It's sad, but we understand. There's a fairly good chance you're unaware that Oct. 2 is Election Day. Even if you are aware, you may not be planning on voting. It's just a municipal election, right? Four Council seats are up for grabs along with a recall for one district and a number of bonds and propositions. No big deal. You don't really need to go; you'll just take a long lunch instead. But it's precisely that mentality that leads to such small turnouts at municipal elections, making it even more critical that you show up. Your voice matters, and in citywide elections, it matters even more.
Albuquerque's City Charter has the same relationship to the city that the Constitution has to the federal government—that is, it defines how the city operates as well as the rights and responsibilities of its elected officials and its citizens. One of the perks of living in Albuquerque is that voters regularly get to vote on propositions to amend the charter. This year, voters have five propositions to consider.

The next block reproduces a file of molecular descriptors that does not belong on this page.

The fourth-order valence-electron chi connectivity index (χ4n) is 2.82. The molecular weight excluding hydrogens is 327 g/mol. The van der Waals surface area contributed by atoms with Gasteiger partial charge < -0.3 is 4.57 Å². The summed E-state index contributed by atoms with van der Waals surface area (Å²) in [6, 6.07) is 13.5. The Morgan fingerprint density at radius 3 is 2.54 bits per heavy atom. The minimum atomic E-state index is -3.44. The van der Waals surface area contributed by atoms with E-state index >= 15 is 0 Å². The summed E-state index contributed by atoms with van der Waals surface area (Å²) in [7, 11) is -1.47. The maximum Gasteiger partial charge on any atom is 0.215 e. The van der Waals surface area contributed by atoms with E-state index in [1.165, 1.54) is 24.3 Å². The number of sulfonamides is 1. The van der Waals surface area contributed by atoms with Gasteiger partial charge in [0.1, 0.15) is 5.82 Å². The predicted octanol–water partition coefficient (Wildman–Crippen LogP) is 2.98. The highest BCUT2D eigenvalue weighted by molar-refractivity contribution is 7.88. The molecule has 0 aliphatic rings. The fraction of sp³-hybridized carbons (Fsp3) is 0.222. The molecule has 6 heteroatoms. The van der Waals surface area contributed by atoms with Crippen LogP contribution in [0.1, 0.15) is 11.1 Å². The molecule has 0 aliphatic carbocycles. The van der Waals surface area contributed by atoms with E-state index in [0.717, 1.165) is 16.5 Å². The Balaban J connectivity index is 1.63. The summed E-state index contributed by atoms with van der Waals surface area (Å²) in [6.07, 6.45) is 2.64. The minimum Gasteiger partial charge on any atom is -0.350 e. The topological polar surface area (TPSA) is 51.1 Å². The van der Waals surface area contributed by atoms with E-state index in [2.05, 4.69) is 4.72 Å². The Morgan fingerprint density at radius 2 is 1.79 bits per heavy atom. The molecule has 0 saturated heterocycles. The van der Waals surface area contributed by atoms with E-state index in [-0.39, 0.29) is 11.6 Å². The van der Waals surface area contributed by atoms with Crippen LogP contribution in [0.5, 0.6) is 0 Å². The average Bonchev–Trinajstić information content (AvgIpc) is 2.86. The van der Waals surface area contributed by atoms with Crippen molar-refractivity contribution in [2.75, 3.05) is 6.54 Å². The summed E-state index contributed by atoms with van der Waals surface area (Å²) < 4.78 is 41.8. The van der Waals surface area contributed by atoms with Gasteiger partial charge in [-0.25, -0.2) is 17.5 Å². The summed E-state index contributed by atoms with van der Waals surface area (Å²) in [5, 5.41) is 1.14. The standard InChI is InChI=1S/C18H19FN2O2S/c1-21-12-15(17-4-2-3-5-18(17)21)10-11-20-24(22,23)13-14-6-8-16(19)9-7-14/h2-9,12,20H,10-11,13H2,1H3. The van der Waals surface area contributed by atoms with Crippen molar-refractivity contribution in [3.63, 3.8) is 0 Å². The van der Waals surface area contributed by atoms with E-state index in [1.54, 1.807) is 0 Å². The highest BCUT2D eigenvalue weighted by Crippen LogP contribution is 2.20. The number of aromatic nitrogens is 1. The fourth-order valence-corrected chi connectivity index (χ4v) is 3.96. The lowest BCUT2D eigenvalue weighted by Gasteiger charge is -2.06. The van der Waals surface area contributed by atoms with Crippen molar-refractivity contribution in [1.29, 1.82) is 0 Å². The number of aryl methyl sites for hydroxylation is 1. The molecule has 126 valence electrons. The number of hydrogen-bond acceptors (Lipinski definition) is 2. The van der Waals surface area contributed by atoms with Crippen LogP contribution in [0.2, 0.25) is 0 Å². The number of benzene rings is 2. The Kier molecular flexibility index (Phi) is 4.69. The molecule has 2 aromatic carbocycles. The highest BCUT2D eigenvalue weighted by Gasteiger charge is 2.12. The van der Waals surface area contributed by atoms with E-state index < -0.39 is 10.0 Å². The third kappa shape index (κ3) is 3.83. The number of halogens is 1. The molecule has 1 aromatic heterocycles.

It’s no secret that Council President Debbie O’Malley has a contentious relationship with Mayor Martin Chavez. That reality has, unfortunately, fueled the District 2 race, leading constituents to choose their vote based on who they side with rather than on which of the two actual candidates—O’Malley and challenger Katherine Martinez—would be better for their district. We’ll ask you right now to put all that aside.
The District 4 contest has turned into a real cringer. It was bad enough that the race turned negative so quickly, with incumbent Brad Winter and challenger Paulette de'Pascal trading nasty barbs in the press. Then an errant e-mail revealed that Albuquerque Transit Director and former city councilor Greg Payne was working on de'Pascal's campaign, a major ethics violation if he was doing so on the city's dime.
District 6 is lucky. It has a track record of excellent councilors. Hess Yntema, one of Albuquerque’s all-time favorites, filled the seat for more than a decade. When he left four years ago, the position was filled by “movie star Martin” Heinrich, who has come to be another city favorite. Heinrich has garnered such a large fan base in his district and in Albuquerque that he’s decided to pull a “Heinrich maneuver” (you have no idea how long we’ve been waiting to use that term) and run for Congressional District One against incumbent Heather Wilson. That little move leaves his Council seat wide open, and now several outstanding candidates have entered the ring to take his place.